Comment • reviews • Nordic Noir • whimsy
This year’s conference season coverage starts with a guest blog by Sarah Schoenberger
This weekend, the atmosphere inside Bournemouth International Centre mirrored the weather outside, which unexpectedly brought back a few days of summer: bright sunshine, buzzing excitement and an energy that has not been felt in recent years.
2019 is the year of the Lib Dems. Having grown its number of MPs from 12 to 18 without an election, this is a party that is back in the game to win – and that knows it will win big. Unveiling former Conservative Minister Sam Gyimah as the latest new Lib Dem MP was just one of the highlights of the Conference Rally on Saturday night.
In the papers, there’s been talk about as many as 100 seats the Lib Dems might win at a forthcoming election. In the hall, speakers talk about “when we win the next election”, about the future Prime Minister Jo Swinson, the next Foreign Secretary Chukka Umunna and the next London Mayor Siobhan Benita.
The main hall is full. People are crowding around the entrance, hoping to get a glimpse of whoever is speaking. Cut scene to the small rooms and corridors of the Marriott Hotel: Fringe events are packed, all seats filled, people sitting on the floor and standing around the edges of the rooms. The event ‘What now for the Lib Dems on Brexit?’ takes place in a room that can seat about 20. More than 100 people are queuing up.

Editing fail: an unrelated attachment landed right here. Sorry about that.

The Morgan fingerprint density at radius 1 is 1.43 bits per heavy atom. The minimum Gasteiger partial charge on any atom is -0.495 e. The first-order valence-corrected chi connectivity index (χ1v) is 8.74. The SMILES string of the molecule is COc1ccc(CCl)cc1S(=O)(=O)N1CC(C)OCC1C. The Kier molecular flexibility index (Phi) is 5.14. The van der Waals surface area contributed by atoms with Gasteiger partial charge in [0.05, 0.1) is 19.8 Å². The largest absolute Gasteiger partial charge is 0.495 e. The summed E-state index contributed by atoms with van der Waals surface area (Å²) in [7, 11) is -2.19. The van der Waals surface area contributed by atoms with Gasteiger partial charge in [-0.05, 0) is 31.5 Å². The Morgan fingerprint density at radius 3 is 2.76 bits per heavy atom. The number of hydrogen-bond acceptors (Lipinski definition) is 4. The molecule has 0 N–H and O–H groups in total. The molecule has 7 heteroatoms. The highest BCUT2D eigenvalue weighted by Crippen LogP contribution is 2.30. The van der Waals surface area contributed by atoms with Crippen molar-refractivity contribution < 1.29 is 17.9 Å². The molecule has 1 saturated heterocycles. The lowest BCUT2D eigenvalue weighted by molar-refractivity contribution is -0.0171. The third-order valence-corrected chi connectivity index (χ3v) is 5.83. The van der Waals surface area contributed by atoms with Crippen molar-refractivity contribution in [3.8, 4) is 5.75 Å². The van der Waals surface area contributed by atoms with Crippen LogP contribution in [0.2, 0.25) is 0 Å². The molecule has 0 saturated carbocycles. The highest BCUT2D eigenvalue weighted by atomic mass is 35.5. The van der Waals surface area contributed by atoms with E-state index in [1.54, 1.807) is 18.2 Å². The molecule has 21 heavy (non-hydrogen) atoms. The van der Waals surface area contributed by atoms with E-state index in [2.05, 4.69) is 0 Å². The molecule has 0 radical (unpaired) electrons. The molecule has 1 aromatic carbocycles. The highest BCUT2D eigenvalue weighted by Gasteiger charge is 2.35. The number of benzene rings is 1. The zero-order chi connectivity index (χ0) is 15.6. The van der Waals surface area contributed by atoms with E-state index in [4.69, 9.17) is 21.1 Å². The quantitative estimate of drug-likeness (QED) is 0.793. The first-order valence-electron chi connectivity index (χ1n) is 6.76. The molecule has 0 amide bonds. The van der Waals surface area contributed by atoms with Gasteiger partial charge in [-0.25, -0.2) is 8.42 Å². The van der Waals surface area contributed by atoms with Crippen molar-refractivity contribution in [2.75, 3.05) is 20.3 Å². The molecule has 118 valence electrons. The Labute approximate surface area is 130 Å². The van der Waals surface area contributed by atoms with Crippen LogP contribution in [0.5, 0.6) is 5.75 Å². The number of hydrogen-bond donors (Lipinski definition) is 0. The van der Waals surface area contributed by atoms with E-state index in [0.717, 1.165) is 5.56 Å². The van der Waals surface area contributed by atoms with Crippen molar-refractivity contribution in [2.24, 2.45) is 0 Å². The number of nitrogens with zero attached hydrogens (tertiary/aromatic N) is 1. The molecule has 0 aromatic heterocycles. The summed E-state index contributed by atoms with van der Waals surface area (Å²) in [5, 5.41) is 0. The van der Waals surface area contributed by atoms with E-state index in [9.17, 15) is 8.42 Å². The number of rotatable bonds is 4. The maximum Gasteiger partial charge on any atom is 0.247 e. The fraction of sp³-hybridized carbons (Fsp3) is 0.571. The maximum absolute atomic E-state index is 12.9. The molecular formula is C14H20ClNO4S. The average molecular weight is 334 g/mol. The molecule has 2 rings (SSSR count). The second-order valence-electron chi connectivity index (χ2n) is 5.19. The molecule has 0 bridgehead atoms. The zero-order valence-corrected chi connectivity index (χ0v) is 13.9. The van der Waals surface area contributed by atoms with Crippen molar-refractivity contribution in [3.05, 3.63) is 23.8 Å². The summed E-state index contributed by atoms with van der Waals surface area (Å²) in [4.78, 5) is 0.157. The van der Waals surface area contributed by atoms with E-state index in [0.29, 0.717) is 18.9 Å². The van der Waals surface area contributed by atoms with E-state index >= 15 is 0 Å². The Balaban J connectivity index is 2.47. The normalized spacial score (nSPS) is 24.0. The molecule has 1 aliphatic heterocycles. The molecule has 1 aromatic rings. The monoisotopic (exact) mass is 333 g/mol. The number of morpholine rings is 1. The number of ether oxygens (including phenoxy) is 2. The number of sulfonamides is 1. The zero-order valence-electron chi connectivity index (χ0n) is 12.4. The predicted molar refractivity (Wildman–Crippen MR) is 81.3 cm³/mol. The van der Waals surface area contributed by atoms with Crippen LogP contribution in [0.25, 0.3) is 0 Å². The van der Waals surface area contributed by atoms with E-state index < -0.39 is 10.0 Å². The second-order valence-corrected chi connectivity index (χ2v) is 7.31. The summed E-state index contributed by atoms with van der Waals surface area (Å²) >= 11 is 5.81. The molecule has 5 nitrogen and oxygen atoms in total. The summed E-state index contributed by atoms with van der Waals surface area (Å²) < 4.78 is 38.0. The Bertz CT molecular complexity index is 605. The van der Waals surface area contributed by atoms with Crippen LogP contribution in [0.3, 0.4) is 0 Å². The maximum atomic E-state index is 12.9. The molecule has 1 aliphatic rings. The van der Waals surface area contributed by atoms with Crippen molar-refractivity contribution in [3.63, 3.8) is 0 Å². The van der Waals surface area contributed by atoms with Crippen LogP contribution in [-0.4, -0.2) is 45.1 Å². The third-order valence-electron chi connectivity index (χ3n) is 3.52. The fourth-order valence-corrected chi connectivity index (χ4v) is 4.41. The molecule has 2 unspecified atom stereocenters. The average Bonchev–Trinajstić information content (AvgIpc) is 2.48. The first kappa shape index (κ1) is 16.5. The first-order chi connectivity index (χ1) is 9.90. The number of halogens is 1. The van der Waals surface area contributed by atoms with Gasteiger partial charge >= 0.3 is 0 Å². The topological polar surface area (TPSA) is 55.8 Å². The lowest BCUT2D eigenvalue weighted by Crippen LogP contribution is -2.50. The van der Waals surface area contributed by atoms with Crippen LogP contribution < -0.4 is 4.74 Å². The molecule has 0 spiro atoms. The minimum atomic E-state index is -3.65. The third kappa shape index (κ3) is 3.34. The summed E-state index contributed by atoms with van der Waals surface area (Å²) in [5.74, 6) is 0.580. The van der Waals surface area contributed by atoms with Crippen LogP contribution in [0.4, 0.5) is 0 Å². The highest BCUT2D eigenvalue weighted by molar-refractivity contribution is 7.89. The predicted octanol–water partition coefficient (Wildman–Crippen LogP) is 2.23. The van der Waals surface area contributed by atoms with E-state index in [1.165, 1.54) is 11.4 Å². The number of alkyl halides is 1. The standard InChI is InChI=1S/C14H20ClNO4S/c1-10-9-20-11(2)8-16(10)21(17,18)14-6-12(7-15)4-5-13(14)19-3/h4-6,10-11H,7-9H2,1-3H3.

And it’s not all about Brexit. Conference passed motions on giving more support to carers; on abolishing the ‘spousal veto’ which allows trans people’s spouses to veto their legal gender recognition; on measures to tackle a wide range of inequalities; on more support for further education, including a new Personal and Education Skills Account for Adults; and on the climate emergency. Attendees discussed jobs which don’t yet exist, and whether one can tax robots.
There’s been some unease as well, and some of the new-joiners had to withstand tough questioning. A Lib Dem member told Phillip Lee MP about the 20 years he had to wait until he could marry his partner. He asked Lee, who abstained on the same-sex marriage vote, whether he had had a similar ‘long engagement’.
Nevertheless, it’s fair to say that there’s a new spring in people’s step. Much praise is heard for Jo Swinson for giving the party new hope, a new direction and new energy. This weekend, we saw a party that knows what it stands for – and a party that is hungry to go to the people, to show that it can deliver what it promises.